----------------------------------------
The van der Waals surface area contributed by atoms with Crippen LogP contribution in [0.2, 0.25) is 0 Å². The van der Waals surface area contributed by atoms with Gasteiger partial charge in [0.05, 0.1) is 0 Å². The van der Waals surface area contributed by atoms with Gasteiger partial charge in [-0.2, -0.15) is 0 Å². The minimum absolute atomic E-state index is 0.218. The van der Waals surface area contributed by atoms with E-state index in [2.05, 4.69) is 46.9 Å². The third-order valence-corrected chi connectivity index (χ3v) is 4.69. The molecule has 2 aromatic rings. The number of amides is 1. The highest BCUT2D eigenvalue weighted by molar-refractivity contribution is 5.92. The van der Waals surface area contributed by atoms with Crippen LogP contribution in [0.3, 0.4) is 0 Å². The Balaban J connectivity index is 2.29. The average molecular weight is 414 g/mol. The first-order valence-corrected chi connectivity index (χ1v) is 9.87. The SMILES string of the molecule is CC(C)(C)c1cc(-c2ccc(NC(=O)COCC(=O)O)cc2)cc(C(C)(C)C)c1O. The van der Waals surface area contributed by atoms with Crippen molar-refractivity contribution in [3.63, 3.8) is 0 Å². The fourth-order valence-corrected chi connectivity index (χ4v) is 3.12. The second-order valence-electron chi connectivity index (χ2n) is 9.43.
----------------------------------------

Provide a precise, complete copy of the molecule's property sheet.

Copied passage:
The van der Waals surface area contributed by atoms with Crippen LogP contribution in [0.2, 0.25) is 0 Å². The van der Waals surface area contributed by atoms with Gasteiger partial charge in [0.05, 0.1) is 0 Å². The van der Waals surface area contributed by atoms with Gasteiger partial charge in [-0.2, -0.15) is 0 Å². The minimum absolute atomic E-state index is 0.218. The van der Waals surface area contributed by atoms with E-state index in [2.05, 4.69) is 46.9 Å². The third-order valence-corrected chi connectivity index (χ3v) is 4.69. The molecule has 2 aromatic rings. The number of amides is 1. The highest BCUT2D eigenvalue weighted by molar-refractivity contribution is 5.92. The van der Waals surface area contributed by atoms with Crippen LogP contribution in [0.3, 0.4) is 0 Å². The Balaban J connectivity index is 2.29. The average molecular weight is 414 g/mol. The first-order valence-corrected chi connectivity index (χ1v) is 9.87. The SMILES string of the molecule is CC(C)(C)c1cc(-c2ccc(NC(=O)COCC(=O)O)cc2)cc(C(C)(C)C)c1O. The van der Waals surface area contributed by atoms with Crippen molar-refractivity contribution in [3.63, 3.8) is 0 Å². The fourth-order valence-corrected chi connectivity index (χ4v) is 3.12. The second-order valence-electron chi connectivity index (χ2n) is 9.43.